Discussion Paper Series 2010-E-7

Partially Binding Platforms and the Advantages of Being an Extreme Candidate

Yasushi Asako

This paper develops a political-competition model in which platforms are partially binding: a candidate who implements a policy that is different from her platform must pay a cost of betrayal that increases with the size of the discrepancy. I also suppose that voters are uncertain about candidate preferences for policies. If voters believe that a candidate is likely to be extreme, there exists a semiseparating equilibrium: an extreme candidate mimics a moderate candidate with some probability, and with the remaining probability, he announces a platform that commits to the implementation of a more moderate policy. Although an extreme candidate will implement a more extreme policy than a moderate candidate in equilibrium, partial pooling ensures that voters prefer an extreme candidate who does not pretend to be moderate over an uncertain candidate announcing a moderate candidate's platform. As a result, a moderate candidate never has a higher probability of winning than an extreme one.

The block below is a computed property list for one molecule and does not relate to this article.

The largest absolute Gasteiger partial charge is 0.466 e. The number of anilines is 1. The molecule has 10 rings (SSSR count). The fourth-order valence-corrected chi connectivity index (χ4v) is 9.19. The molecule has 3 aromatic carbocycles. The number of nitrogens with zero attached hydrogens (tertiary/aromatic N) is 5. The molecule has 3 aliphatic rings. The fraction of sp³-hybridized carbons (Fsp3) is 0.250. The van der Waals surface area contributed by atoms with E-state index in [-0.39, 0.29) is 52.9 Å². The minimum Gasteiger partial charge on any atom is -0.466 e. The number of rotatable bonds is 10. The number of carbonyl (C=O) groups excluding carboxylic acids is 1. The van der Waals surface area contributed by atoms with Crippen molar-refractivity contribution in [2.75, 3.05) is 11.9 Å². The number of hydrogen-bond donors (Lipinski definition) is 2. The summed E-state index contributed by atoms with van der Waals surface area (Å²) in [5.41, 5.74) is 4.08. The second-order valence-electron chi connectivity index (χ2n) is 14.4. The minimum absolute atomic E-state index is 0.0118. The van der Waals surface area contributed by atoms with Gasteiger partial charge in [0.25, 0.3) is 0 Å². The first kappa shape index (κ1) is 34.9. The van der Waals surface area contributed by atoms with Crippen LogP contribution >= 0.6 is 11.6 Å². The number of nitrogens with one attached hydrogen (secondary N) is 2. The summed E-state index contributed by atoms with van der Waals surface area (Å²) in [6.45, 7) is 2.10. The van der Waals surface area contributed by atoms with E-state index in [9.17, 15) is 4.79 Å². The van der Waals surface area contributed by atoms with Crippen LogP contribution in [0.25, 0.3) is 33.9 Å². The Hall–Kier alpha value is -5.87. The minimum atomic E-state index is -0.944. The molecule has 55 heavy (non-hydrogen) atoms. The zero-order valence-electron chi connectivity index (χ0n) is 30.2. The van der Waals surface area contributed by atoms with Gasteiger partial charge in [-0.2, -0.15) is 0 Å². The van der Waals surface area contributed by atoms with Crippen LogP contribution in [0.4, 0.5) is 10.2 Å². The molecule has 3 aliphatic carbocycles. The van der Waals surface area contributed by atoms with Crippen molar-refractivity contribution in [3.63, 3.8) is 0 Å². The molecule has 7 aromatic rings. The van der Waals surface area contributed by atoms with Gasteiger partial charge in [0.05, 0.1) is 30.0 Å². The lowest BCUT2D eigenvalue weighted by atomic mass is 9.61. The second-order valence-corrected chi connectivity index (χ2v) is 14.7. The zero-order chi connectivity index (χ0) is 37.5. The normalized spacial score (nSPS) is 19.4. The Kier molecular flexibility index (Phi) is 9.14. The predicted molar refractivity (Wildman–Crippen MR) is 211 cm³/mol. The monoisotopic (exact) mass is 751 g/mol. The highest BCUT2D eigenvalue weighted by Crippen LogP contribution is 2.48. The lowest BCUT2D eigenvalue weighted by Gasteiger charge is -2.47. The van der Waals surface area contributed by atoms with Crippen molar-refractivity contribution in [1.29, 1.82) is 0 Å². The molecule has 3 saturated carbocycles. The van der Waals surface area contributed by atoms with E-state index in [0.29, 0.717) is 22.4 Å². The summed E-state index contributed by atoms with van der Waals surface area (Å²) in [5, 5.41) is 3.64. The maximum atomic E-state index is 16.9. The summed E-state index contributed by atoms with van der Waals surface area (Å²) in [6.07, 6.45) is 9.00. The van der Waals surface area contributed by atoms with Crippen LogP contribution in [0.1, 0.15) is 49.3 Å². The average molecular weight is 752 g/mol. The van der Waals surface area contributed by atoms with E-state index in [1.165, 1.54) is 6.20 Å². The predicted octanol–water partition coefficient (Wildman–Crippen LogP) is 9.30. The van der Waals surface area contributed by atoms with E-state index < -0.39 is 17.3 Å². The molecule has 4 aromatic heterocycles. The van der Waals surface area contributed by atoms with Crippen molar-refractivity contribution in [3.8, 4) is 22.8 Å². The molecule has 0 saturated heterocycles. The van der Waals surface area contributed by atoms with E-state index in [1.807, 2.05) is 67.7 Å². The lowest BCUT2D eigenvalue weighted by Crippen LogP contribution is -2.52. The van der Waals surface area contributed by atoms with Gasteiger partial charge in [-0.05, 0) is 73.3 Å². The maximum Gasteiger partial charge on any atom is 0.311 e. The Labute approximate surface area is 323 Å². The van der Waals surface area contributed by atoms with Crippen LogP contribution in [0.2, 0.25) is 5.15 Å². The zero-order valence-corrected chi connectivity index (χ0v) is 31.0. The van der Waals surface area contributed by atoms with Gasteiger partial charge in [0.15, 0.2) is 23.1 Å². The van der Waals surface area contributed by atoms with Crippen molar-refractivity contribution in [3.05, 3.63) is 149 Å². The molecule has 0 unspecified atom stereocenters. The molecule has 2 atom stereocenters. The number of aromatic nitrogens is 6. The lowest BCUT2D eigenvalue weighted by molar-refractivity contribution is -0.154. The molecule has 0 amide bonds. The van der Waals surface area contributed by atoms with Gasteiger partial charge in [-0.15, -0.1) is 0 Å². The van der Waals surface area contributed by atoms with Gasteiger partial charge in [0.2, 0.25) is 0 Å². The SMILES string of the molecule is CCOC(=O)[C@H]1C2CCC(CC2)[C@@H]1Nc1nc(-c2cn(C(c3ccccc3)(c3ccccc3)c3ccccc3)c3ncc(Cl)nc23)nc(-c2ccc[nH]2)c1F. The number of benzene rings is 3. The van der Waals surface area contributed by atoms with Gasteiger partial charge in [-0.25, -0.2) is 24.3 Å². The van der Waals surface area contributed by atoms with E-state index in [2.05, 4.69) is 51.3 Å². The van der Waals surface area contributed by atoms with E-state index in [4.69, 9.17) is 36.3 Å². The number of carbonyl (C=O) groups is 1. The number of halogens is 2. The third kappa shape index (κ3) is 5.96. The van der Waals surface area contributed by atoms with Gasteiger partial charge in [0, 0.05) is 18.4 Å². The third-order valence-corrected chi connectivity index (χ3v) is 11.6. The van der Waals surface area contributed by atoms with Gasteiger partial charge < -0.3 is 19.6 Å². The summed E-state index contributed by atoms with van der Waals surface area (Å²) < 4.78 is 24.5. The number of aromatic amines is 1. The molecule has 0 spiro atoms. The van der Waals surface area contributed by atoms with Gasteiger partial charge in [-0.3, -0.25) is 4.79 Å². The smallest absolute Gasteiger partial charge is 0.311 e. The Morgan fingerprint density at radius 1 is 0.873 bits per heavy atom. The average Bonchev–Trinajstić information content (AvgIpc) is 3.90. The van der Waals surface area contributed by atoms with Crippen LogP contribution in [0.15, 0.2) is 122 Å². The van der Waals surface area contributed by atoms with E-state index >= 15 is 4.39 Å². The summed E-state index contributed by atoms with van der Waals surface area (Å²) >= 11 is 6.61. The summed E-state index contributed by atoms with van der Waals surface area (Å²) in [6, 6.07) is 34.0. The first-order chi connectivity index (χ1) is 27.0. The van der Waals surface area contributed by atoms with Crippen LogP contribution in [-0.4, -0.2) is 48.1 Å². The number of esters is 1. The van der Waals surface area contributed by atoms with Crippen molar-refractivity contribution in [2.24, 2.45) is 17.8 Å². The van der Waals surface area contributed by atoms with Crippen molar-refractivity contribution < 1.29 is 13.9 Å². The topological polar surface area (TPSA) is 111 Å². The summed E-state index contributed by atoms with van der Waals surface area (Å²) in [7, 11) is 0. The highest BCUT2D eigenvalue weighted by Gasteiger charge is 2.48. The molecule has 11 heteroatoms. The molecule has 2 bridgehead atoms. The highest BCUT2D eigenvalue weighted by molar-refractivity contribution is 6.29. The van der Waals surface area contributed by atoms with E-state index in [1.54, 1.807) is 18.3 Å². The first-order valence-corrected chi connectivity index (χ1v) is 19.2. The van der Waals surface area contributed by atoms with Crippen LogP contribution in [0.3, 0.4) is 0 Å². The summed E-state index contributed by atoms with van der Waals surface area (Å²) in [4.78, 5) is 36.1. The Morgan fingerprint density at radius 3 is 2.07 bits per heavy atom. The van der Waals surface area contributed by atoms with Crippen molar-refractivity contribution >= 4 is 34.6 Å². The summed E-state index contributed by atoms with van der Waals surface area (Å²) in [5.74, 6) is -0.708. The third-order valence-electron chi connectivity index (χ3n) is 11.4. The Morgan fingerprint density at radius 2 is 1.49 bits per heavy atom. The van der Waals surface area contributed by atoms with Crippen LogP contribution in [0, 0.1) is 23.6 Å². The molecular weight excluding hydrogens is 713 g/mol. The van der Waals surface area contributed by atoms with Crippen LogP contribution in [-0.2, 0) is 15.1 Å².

Keywords: Electoral Competition; Campaign Promise; Signaling Game

Views expressed in the paper are those of the authors and do not necessarily reflect those of the Bank of Japan or Institute for Monetary and Economic Studies.

Copyright © 2010 Bank of Japan All Rights Reserved.

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